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Is there any way to get the color histogram for an image lying on a different domain? –  Dan Jun 3 '10 at 16:30
    
Dan: I think you run into the cross-origin restriction if you try to access image data on an image from another domain. Which is a bummer. –  user18015 Mar 4 '12 at 0:15
5  
i think there is woring placement for the blue and green value, you write 'rgb('+rgb.r+','+rgb.b+','+rgb.g+')' and that should be 'rgb('+rgb.r+','+rgb.g+','+rgb.b+')' . it's strange when the dominant color is blue but the result is green :). –  Ariona Rian Mar 7 '13 at 17:04
6  
here is the fix jsfiddle.net/xLF38/818 –  Ariona Rian Mar 7 '13 at 17:07
1  
Found a great workaround for cross-origin restrictions: just add img.crossOrigin = ''; before setting the src attribute. Found on: coderwall.com/p/pa-2uw –  mhu Jan 22 at 22:27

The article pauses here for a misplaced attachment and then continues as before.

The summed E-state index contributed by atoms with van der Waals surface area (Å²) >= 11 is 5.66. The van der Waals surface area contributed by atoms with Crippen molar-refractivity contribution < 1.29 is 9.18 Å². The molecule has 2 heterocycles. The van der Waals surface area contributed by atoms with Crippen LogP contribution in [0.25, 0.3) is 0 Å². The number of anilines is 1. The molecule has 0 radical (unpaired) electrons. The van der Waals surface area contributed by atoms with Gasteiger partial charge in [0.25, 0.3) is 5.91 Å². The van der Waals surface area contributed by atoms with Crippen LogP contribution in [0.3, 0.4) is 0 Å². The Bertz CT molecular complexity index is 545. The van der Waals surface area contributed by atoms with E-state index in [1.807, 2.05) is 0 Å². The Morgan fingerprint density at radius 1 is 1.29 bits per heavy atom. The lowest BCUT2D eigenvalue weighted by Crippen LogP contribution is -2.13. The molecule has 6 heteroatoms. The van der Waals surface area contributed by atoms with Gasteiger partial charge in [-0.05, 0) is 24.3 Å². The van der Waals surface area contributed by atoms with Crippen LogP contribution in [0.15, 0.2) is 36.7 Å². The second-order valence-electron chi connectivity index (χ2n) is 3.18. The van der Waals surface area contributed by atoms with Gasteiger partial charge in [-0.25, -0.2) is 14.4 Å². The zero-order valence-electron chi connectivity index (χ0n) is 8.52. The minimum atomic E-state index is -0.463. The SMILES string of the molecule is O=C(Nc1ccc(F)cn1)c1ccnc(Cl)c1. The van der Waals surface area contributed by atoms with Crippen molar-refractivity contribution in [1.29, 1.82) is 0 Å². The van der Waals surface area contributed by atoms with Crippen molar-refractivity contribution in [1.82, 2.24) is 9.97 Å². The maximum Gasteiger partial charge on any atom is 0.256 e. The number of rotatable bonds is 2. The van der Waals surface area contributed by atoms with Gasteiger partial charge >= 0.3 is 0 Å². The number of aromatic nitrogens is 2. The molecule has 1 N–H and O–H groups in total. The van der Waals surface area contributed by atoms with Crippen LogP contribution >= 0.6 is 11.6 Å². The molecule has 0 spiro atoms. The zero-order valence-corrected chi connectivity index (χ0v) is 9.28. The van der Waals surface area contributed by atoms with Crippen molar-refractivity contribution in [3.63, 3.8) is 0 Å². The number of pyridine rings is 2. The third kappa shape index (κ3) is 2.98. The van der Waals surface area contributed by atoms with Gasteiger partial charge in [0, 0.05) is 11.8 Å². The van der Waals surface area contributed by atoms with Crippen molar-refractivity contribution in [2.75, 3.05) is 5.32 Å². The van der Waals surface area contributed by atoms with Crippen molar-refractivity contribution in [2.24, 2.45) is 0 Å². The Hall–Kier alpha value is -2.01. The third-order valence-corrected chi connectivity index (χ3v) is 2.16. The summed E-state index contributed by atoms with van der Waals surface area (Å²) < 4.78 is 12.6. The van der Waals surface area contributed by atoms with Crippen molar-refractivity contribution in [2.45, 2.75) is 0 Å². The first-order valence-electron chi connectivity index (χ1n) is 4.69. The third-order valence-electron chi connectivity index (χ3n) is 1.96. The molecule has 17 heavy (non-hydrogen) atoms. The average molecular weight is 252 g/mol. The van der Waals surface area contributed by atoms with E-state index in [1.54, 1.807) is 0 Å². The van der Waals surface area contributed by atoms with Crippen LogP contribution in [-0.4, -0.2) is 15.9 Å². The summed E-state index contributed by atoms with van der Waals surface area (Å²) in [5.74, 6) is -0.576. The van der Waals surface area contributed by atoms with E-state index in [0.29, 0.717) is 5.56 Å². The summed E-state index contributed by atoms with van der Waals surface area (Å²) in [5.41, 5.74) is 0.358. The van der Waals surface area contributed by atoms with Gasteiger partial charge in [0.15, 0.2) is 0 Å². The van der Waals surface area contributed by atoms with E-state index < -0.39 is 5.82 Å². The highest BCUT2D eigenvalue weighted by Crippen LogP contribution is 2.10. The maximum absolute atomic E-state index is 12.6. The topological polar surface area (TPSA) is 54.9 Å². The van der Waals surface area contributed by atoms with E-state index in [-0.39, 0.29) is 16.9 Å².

"Dominant Color" is tricky. What you want to do is compare the distance between each pixel and every other pixel in color space (Euclidean Distance), and then find the pixel whose color is closest to every other color. That pixel is the dominant color. The average color will usually be mud.

I wish I had MathML in here to show you Euclidean Distance. Google it.

I have accomplished the above execution in RGB color space using PHP/GD here: https://gist.github.com/cf23f8bddb307ad4abd8

This however is very computationally expensive. It will crash your system on large images, and will definitely crash your browser if you try it in the client. I have been working on refactoring my execution to: - store results in a lookup table for future use in the iteration over each pixel. - to divide large images into grids of 20px 20px for localized dominance. - to use the euclidean distance between x1y1 and x1y2 to figure out the distance between x1y1 and x1y3.

Please let me know if you make progress on this front. I would be happy to see it. I will do the same.